Practically every area of MMO gaming is rife with competition. Whether it be in the midst of a storm of swords on the PvP battlefield or a forum debate over the best genres, there's always someone with a different opinion to our own. However, the MMO debate world seems to get more passionate about certain subjects, one of those being hardcore MMO games vs theme park MMO games.
If you're not familiar with the terms they basically refer to how much hand holding is involved, although the definition varies depending on who you're talking with. A theme park MMO, most often described as World of Warcraft, is an MMO that generally teaches the player everything they need to know very quickly after starting the game. A hardcore MMO is a term used to describe more difficult MMO titles, most of the time referring to sandbox MMO games.
Personally, I just see them as MMO games in their befitting genre but I do notice some really unnecessary issues with both types. To me, the very definition of a hardcore game means the title has severe issues from the get go. If we compare Darkfall, Mortal Online and other popular sandbox games to regular MMO titles, there's some obvious flaws.
Hardcore MMO games generally include far more features than a theme park title but the lack of any serious tutorial or explanation often leaves players wanting. However, many consider a tutorial to be a defining feature of a theme park game, so in theory introducing a much needed feature to a hardcore game would then make said game a theme park game in the eyes of certain players.
Theme park games on the other hand generally include standard MMO features and casual-friendly PvP. Not really punishing players for death or mistakes, instead opting to focus on providing players with a friendly experience. This is arguably the mainstream approach to MMO games today as the casual player doesn't want to lose all their gear or get ganked and remain dead for hours.
I can see the appeal to both games but in order to create a new type of MMO game, the genres will need to borrow features and ideas from one another. Theme park games need more features and the option for more hardcore PvP, while hardcore MMO games need to do more to allow players to enjoy the entertaining aspects that aren't PvP. Such as incredibly in-depth crafting, trading, or even house and city management.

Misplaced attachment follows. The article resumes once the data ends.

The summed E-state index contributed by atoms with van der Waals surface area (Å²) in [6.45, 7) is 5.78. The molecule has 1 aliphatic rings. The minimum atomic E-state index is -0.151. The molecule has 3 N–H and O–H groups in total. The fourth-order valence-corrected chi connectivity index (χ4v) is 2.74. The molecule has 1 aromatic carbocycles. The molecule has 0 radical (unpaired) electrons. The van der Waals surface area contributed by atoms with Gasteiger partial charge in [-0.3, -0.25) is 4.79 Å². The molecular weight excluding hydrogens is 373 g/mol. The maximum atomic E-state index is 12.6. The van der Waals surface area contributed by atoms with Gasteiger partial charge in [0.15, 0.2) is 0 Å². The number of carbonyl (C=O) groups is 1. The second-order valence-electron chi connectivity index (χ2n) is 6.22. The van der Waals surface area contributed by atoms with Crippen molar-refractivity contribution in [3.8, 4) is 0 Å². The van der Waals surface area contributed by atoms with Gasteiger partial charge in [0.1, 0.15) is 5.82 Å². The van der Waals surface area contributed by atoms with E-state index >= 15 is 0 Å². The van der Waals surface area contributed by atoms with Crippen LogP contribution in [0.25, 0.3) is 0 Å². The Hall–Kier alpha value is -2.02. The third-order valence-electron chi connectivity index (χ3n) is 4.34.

It seems to me that most of the debate is purely because certain players believe playing a hardcore MMO makes them a better gamer, or a more skilled gamer. When in truth it just comes down to the players personal preference.
What do you think? Should the line between hardcore and theme park MMO remain? Or could we see a new type of MMO appeal with a game that could successfully cross over features from both?
Six Of The Most Pigheaded Ad Campaigns In Gaming's History
I may get some flak for this, but I actually admire (most) advertisers. It takes a great deal of creativity to make a product that sells without pissing pretty much everybody off. Of course, some people take that 'creativity' a little too far...
Five Reasons To Love (And Hate) Free To Play
"Free To Play" is the phrase that's been on everyone's lips lately, particularly in the world of MMOs. It's the new business model that every production executive is cooing over; the model that many have come to hate with a burning, fiery passion. But is it really so bad?
Ten Things Rockstar Did Right With GTA Online
So...by now, most of you are probably aware that Rockstar kind of botched the launch of GTA Online. I mean, they seriously botched it. To the point that it was completely unplayable. At the same time, though...they handled the situation masterfully - there's a lot of stuff they actually did right.
Five Reasons To Look Forward To League's Fourth Season
With this year's LCS drawn to a close, a new season of League of Legends is just about upon us. It's bringing with it some very, very big changes. Trust me when I say they're something to be very, very excited for.
Indie Game of The Week: Huntsman: The Orphanage
This week, I'll be taking a look at Huntsman: The Orphanage; a rather fresh take on the horror genre that manages to convey fear and anxiety without any violence or gore whatsoever. It's actually pretty impressive.
Ten Ways Social Media Has Changed The MMO
Social networks have effectively changed the way we...well, do pretty much everything. We interact differently, work differently, and even view the world differently since the birth of Facebook - there's even talk that it's bringing about a fundamental change in the way we think. It should thus come as no surprise that they've also had a considerable impact on the world of MMOs.
Indie Game Of The Week: The Bridge
This week, we're going to take a look at puzzle platformer "The Bridge," a rather esoteric game about a mad scientist, impossible geometry, and a reckless disregard for the laws of time, space, physics, and gravity. Shall we get started?
Ten Things You Need To Understand About League of Legends
There are many possible reasons behind Riot's success with League of Legends, but that's not what we're here to discuss. Instead, we're here to talk about something else. We're here to talk about the fact that, outside of the upper tiers, the vast majority of players simply don't get it. We're here to lay a few ground-rules for those people, ladies and gents.
Five Reasons To Love (And Hate) EverQuest Next
EverQuest may have been bloodied and hurled off its throne by World of Warcraft, but the franchise is anything but defeated. Towards the beginning of the month, Sony Online Entertainment announced the newest installment in the franchise - EverQuest Next. There are a number of reasons to be excited for it - but equally as many to be cautious,.
Are You A Mount Collector - MMOpinion
Are you a mount collector? Do you have certain ones you use on different occasions? Do you sit back and admire them from time to time? Let us know in the comments!